"The patriarchy of the Great God, Zeus, has had a long and eventful reign, one spanning millennia. Only now, it's begun to show the strains and cracks of its shortcomings as it becomes clear that it contains within itself the seeds of its own destruction. The patriarchy has provided us with, among other things: Brainless competition instead of useful cooperation, separateness and loneliness versus connectedness and nurturing, false authorities instead of inner knowing, emphasis on living with strength to the exclusion of vulnerability, thinking over emotions, logic over intuition, and the disenfranchisement of women and the majority of men, artistic creativity, and a vast array of other archetypes. The patriarchy has led us to continuing environmental debacles and disregard for the earth that supports our lives, to a belittling of the value of the individual, the injustice of male chauvinism, etcetera, etcetera."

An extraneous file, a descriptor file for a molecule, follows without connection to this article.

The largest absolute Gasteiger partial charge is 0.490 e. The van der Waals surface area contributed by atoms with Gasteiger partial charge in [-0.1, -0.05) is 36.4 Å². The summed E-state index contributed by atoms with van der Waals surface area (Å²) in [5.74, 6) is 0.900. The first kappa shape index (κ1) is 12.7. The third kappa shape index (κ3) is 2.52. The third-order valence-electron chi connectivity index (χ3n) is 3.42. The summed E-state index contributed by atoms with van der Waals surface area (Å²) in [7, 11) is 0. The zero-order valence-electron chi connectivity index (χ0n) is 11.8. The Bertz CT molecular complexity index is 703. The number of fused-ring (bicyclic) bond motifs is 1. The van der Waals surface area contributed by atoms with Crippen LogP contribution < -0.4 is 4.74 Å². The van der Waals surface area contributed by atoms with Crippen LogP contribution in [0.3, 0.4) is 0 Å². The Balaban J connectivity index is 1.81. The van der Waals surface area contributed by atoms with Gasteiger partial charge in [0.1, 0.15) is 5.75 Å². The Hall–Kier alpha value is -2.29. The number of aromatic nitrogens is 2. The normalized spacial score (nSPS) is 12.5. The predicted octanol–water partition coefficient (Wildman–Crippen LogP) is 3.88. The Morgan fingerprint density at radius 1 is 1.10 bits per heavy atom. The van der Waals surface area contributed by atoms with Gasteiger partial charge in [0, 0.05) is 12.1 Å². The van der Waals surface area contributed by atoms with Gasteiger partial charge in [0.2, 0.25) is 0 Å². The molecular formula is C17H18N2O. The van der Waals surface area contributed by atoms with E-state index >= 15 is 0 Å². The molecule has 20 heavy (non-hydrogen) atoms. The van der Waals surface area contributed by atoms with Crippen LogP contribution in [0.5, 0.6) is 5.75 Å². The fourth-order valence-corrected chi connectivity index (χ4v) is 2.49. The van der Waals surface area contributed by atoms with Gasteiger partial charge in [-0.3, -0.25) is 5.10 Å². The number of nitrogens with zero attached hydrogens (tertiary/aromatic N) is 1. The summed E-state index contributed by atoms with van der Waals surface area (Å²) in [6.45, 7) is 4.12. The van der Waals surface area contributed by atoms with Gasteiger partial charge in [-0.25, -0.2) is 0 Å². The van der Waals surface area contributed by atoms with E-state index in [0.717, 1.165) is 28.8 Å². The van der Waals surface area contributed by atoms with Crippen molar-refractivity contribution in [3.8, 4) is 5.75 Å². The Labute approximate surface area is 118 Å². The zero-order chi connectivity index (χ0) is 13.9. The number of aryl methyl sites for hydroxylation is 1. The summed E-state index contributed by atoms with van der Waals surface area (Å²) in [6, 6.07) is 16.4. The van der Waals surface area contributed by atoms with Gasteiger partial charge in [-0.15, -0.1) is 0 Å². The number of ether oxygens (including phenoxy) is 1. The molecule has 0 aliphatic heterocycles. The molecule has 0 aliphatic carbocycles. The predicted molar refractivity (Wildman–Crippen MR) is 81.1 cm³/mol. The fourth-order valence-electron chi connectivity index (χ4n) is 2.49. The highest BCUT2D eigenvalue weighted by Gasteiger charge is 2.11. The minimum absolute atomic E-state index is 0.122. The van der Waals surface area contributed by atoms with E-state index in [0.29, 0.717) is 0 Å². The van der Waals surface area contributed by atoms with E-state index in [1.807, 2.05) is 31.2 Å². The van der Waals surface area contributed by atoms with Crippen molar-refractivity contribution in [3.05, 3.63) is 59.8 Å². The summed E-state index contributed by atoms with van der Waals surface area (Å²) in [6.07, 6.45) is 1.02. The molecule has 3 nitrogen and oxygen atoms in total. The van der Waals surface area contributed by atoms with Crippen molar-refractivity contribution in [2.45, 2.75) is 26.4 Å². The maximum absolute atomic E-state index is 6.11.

With an earnest voice, Ester added, “Ultimately, ALL of these problems are connected, inseparable, and interwoven in the fabric of the patriarchy. As the patriarchy wanes -- the weight of its attributes crushing it into oblivion and the pinnacles of each of its liabilities reaching the breaking points all at once -- a new order begins to emerge. A new myth – one of our own design -- comes into being, transforming all in its path."
Herman realized that he could not deflect the women's feelings and words with a quick attempt at humor. He also suspected that what he had just heard was more than an intense belief by two isolated women.